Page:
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12/05/2014

Medication Adherence and Hospital Readmissions

Whether patients are getting medications, seeing a primary care provider, discharged from a hospital, or getting emergency care, they are being shifted between different health care providers. Transitions of care is an important aspect of healthcare because it allows smooth movement of patients from one setting to another.

Transitioning from the hospital to home can be difficult for patients, potentially leading to readmission if the transition is not well coordinated. Kirkham conducted a retrospective cohort study in two acute care hospitals in the United States to see the effect of a collaborative pharmacist-hospital care transition care program on the likelihood of 30-day readmission rates. The two-year study showed patients who did not receive bedside delivery of post discharge medications and follow-up telephone calls were twice as likely to be readmitted within 30 days of discharged than those who did receive these services. For patients greater than 65 years of age, the pharmacist transition of care resulted in a six-fold decrease in 30-day readmission rates. As this study shows, a transition of care program can be associated with a lower likelihood of readmission and pharmacist participation can be of significant benefit.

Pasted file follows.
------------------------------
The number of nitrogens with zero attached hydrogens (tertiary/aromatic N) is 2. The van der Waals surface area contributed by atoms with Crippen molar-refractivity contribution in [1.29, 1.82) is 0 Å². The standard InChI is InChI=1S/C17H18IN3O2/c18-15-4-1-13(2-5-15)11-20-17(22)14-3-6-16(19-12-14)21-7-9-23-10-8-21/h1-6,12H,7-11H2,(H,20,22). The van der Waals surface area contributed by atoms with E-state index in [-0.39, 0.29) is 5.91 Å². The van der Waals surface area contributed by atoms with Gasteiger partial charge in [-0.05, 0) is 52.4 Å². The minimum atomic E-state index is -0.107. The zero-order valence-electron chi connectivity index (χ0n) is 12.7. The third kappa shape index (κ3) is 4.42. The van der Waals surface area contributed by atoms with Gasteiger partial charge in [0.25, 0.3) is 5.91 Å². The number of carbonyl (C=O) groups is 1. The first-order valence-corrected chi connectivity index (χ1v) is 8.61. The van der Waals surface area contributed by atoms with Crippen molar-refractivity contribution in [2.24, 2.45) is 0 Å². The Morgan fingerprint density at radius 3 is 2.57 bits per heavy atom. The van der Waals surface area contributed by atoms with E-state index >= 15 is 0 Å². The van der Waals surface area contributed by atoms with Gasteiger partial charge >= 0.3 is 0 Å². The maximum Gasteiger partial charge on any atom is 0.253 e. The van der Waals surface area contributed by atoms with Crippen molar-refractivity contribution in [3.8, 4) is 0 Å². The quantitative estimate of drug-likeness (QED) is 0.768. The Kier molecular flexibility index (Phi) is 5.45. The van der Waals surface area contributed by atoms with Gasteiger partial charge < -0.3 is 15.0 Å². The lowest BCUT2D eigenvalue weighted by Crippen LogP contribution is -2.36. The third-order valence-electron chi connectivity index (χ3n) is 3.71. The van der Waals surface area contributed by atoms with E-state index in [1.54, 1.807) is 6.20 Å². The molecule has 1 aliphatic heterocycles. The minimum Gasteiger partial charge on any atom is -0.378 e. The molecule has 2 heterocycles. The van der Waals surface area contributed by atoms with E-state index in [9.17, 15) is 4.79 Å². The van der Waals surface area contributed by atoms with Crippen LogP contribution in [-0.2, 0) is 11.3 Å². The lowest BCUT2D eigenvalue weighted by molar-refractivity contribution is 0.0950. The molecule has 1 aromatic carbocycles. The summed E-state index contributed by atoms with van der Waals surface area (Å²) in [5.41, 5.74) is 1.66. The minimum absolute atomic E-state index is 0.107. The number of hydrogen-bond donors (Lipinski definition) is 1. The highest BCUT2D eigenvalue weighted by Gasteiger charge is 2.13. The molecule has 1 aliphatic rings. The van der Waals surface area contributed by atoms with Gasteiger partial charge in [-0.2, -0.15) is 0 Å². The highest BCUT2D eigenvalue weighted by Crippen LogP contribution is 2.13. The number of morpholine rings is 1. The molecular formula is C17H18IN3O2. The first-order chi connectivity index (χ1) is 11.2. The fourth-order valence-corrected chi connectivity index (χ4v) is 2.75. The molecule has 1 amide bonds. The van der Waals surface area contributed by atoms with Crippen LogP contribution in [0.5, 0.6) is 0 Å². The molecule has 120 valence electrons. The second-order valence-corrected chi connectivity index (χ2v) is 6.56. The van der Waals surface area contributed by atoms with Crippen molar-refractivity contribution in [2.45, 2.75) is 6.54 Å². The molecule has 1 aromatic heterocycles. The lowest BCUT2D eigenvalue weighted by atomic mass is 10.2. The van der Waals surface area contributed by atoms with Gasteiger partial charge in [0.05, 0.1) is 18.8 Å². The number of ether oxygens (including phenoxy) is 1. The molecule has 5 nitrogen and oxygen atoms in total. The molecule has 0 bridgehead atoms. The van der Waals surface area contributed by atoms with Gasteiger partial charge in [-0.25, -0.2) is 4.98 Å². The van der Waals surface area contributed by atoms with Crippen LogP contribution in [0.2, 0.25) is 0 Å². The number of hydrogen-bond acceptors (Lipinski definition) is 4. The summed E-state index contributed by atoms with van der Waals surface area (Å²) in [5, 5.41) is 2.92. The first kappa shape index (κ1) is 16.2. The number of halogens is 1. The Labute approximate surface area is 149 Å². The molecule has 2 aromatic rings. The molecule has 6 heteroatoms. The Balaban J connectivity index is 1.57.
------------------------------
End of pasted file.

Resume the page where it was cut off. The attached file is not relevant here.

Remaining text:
A study conducted by Bellone reviewed 131 patients aged 18 to 65 on at least three prescription medications. The intervention group consisted of patients that pharmacists visited within 60 days of discharge to provide medication counseling or dosage adjustments, while the control group did not receive any intervention. The intervention group had an 18.2% hospital readmission rate compared to 43.1% in the control group (P = 0.002).  Pharmacists can optimize medication adherence during transitions of care to reduce readmission rates. The American Pharmacist Association and American Society of Health-System Pharmacists released a Medication Management in Care Transitions Project to display popular models from across the country that improve patient outcomes by involving pharmacists in medication-related transitions of care. Some of the roles and responsibilities of pharmacists in these practices include: medication reconciliation, counseling on medication therapy, contacting the patient’s home for follow-up, preparing medications etc. Through these interventions pharmacists are involved in patient care from inpatient to home settings.

Transition of care pharmacists can be a beneficial aspect in the health care system. By providing appropriate interventions, pharmacists can decrease the likelihood of hospital readmission.

Urvi Patel, PharmD ‘16

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